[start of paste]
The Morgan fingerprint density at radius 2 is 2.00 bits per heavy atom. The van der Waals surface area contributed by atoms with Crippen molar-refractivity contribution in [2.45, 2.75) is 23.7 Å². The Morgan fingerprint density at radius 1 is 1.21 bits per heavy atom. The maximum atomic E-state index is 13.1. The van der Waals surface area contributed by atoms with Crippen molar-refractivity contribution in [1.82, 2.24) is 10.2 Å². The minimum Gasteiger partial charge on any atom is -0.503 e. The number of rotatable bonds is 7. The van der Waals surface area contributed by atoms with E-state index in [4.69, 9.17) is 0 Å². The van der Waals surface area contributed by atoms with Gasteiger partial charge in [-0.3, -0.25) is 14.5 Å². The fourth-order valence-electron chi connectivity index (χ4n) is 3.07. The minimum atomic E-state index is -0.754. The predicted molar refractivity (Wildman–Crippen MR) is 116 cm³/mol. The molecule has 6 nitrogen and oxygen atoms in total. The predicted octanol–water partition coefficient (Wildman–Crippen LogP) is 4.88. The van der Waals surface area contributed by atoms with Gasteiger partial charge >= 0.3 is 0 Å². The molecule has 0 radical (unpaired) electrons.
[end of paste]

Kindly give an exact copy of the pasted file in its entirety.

The Morgan fingerprint density at radius 2 is 2.00 bits per heavy atom. The van der Waals surface area contributed by atoms with Crippen molar-refractivity contribution in [2.45, 2.75) is 23.7 Å². The Morgan fingerprint density at radius 1 is 1.21 bits per heavy atom. The maximum atomic E-state index is 13.1. The van der Waals surface area contributed by atoms with Crippen molar-refractivity contribution in [1.82, 2.24) is 10.2 Å². The minimum Gasteiger partial charge on any atom is -0.503 e. The number of rotatable bonds is 7. The van der Waals surface area contributed by atoms with E-state index in [4.69, 9.17) is 0 Å². The van der Waals surface area contributed by atoms with Gasteiger partial charge in [-0.3, -0.25) is 14.5 Å². The fourth-order valence-electron chi connectivity index (χ4n) is 3.07. The minimum atomic E-state index is -0.754. The predicted molar refractivity (Wildman–Crippen MR) is 116 cm³/mol. The molecule has 6 nitrogen and oxygen atoms in total. The predicted octanol–water partition coefficient (Wildman–Crippen LogP) is 4.88. The van der Waals surface area contributed by atoms with Gasteiger partial charge >= 0.3 is 0 Å². The molecule has 0 radical (unpaired) electrons.